WASHINGTON (AFP) - US House Democrats scheduled a Wednesday (May 8) vote on whether to hold Attorney General Bill Barr in contempt for failing to produce a full, unredacted special counsel's report on Russian election interference.
Monday's dramatic move against a sitting cabinet official, following multiple subpoenas issued to Barr, intensifies the showdown between President Donald Trump and the Democrats who control the House of Representatives and are seeking to hold him to account for what they say was improper conduct.
"The attorney general's failure to comply with our subpoena, after extensive accommodation efforts, leaves us no choice but to initiate contempt proceedings in order to enforce the subpoena and access the full, unredacted report," House Judiciary Committee chairman Jerry Nadler said in a statement, after a missed 9am (9pm Singapore time) deadline.
The committee scheduled a legislative process, known as a markup, to consider a contempt report against Barr beginning at 10am Wednesday that will see members debate and then vote on the resolution and supporting report.
Should the committee vote to accept the report, it proceeds to a full House vote.
Nadler said he reserved the right to postpone the action should the department present a "good faith offer" for access to the full report and evidence.
Barr had declared Trump fully cleared of conspiracy with Russia and obstruction of justice shortly after special counsel Robert Mueller presented his 448-page report to the Justice Department.
But Democrats have protested that Barr has sought to protect the president by refusing to present the full report or underlying evidence to Congress.
In a 27-page contempt report, Nadler said House Speaker Nancy Pelosi, Trump's chief nemesis in Congress, is empowered to "take all appropriate action to enforce the subpoena."
Such actions may include fines against the attorney general or even arrest, although such action is unlikely.
Congress is "the only body able to hold the president to account for improper conduct in our tripartite system, and urgently requires the subpoenaed material to determine whether and how to proceed with its constitutional duty to provide checks and balances on the president and executive branch," Nadler wrote.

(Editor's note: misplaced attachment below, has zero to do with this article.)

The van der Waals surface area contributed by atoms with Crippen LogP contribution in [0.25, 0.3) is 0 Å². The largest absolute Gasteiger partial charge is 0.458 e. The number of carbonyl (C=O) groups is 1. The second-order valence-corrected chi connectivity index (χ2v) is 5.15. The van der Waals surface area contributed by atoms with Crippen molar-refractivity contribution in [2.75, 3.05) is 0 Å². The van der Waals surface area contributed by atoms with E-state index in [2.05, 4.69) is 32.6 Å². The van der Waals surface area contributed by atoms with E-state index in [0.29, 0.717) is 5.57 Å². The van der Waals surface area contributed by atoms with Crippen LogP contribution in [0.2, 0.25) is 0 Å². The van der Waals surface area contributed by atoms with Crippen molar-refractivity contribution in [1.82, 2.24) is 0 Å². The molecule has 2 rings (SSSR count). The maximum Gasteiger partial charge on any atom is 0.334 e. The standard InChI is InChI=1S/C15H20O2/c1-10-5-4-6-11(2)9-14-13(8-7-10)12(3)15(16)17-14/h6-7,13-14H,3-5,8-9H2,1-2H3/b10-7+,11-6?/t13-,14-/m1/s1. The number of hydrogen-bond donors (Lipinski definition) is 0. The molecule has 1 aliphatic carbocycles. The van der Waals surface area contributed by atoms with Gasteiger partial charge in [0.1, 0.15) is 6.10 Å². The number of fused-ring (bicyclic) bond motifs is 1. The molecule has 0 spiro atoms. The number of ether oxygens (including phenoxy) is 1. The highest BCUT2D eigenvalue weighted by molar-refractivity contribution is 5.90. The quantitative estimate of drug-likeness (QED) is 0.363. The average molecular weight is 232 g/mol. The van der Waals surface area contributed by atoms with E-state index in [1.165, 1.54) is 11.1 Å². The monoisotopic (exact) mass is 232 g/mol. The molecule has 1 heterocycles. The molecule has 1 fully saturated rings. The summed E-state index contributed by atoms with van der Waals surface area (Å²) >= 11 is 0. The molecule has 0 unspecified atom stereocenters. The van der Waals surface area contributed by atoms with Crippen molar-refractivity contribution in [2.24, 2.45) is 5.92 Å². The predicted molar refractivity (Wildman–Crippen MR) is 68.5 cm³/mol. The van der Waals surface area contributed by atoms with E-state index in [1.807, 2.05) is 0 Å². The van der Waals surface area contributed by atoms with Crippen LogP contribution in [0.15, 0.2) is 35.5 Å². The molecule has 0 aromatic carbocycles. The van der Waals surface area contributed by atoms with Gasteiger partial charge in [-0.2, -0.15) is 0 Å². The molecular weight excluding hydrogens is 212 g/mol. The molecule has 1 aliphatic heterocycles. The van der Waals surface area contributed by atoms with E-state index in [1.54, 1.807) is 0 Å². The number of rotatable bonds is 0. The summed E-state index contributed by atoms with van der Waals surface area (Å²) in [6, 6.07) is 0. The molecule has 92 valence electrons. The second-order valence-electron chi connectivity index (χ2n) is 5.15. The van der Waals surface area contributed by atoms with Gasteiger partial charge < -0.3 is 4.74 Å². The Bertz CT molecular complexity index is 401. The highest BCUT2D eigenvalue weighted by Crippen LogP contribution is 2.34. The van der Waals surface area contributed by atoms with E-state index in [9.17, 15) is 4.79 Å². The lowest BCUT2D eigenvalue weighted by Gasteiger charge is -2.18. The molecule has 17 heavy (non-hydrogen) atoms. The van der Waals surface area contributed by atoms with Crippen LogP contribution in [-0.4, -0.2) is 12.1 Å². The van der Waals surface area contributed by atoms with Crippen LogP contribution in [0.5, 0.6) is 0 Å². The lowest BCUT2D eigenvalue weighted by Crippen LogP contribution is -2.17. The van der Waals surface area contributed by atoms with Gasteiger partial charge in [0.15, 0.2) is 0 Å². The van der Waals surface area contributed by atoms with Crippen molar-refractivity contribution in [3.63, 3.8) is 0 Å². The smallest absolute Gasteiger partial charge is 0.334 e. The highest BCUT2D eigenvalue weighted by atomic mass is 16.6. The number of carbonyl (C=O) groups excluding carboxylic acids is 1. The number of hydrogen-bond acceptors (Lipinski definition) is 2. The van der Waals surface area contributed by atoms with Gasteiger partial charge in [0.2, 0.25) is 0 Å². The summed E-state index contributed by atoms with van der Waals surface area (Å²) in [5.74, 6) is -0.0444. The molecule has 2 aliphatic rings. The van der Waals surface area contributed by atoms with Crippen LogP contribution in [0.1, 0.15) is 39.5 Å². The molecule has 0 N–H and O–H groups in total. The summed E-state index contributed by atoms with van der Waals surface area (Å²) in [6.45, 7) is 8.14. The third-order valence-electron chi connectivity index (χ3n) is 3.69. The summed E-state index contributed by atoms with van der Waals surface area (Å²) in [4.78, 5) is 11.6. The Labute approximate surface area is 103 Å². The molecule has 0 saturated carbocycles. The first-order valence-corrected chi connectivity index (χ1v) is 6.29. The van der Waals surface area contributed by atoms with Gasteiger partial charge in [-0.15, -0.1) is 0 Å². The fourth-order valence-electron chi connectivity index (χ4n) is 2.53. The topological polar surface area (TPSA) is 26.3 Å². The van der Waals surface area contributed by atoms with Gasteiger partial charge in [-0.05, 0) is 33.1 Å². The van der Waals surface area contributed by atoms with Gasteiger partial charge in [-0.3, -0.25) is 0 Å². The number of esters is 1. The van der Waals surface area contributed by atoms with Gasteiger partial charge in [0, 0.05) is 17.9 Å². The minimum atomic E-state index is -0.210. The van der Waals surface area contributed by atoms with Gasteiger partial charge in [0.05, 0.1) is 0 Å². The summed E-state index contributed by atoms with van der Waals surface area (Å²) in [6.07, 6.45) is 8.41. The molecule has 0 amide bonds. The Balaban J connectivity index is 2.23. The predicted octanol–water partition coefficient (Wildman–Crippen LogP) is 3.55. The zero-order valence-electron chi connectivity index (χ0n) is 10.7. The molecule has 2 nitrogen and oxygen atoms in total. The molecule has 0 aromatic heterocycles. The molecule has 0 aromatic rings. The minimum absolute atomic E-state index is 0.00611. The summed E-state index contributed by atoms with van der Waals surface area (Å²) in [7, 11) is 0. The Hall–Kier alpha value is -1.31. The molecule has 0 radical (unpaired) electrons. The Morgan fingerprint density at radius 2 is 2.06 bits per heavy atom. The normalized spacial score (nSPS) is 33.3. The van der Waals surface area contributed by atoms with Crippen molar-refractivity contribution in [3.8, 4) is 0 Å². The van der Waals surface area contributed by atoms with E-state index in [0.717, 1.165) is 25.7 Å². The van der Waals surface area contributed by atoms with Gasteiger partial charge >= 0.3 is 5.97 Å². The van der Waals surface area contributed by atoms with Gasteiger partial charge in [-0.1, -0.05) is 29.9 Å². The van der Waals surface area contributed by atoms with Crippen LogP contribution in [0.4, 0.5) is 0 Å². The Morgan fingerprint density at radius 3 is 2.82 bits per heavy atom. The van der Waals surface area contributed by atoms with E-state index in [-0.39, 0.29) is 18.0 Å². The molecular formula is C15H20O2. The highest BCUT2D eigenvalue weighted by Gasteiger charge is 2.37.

"Access to these materials is essential to the committee's ability to effectively investigate possible misconduct, and consider appropriate legislative, oversight, or other constitutionally warranted responses."
The statement is clear reference to the potential for impeachment proceedings against Trump if House leadership believes they are warranted.
Pelosi has warned against moving ahead with impeachment, suggesting it could trigger a political backlash, and that the Republican-controlled Senate would be unlikely to convict the president.
But Barr's stonewalling, and the report's setting forth of 10 instances in which Trump sought to thwart the investigation - although Mueller did not reach a conclusion on whether crimes were committed - has galvanized support among some Democrats to demand Trump's ouster.
Top Judiciary panel Republican Doug Collins signalled that the Justice Department was still negotiating over Nadler's request, and that the contempt move is "illogical and disingenuous." "Democrats have launched a proxy war smearing the attorney general when their anger actually lies with the president and the special counsel, who found neither conspiracy nor obstruction," Collins said.
Holding a sitting US attorney general in contempt is rare. A Republican-led House held Barack Obama's attorney general Eric Holder in contempt in 2012 for failing to turn over documents about a firearms scandal.
Democrats have also called for Mueller to testify, with Nadler wanting the special counsel to appear before his committee on May 15.
But Trump put his hand on the scale Sunday, saying "Bob Mueller should not testify." Bernie Sanders, a frontrunner in the 2020 Democratic nominations race, levelled a scathing rebuke.
"Sorry, Mr President, you are not a dictator," the liberal senator posted on Twitter. "In our democracy, when Congress calls on Robert Mueller to testify, he will testify." The White House is facing a flurry of investigations.
After the US Treasury failed to meet a deadline to turn over Trump's tax returns to House Democrats, it said last month that it will take a "final" decision by May 6 about whether to provide the data.